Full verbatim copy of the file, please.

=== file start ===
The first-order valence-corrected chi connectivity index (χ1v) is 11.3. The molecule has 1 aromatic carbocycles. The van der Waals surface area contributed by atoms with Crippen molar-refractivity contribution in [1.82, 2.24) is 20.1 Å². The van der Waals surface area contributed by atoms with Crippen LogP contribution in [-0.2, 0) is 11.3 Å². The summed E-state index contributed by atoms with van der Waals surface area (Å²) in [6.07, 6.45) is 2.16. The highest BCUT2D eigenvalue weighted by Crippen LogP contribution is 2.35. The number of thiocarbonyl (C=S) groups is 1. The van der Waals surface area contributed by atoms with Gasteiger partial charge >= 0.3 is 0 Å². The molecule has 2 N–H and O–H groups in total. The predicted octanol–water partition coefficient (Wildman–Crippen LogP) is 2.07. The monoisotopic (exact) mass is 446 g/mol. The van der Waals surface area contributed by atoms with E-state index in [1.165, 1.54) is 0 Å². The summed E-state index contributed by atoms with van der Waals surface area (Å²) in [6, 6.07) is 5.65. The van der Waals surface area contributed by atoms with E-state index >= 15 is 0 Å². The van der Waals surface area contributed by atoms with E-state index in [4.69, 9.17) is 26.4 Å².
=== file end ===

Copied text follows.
The first-order valence-corrected chi connectivity index (χ1v) is 11.3. The molecule has 1 aromatic carbocycles. The van der Waals surface area contributed by atoms with Crippen molar-refractivity contribution in [1.82, 2.24) is 20.1 Å². The van der Waals surface area contributed by atoms with Crippen LogP contribution in [-0.2, 0) is 11.3 Å². The summed E-state index contributed by atoms with van der Waals surface area (Å²) in [6.07, 6.45) is 2.16. The highest BCUT2D eigenvalue weighted by Crippen LogP contribution is 2.35. The number of thiocarbonyl (C=S) groups is 1. The van der Waals surface area contributed by atoms with Gasteiger partial charge >= 0.3 is 0 Å². The molecule has 2 N–H and O–H groups in total. The predicted octanol–water partition coefficient (Wildman–Crippen LogP) is 2.07. The monoisotopic (exact) mass is 446 g/mol. The van der Waals surface area contributed by atoms with E-state index in [1.165, 1.54) is 0 Å². The summed E-state index contributed by atoms with van der Waals surface area (Å²) in [6, 6.07) is 5.65. The van der Waals surface area contributed by atoms with E-state index >= 15 is 0 Å². The van der Waals surface area contributed by atoms with E-state index in [4.69, 9.17) is 26.4 Å².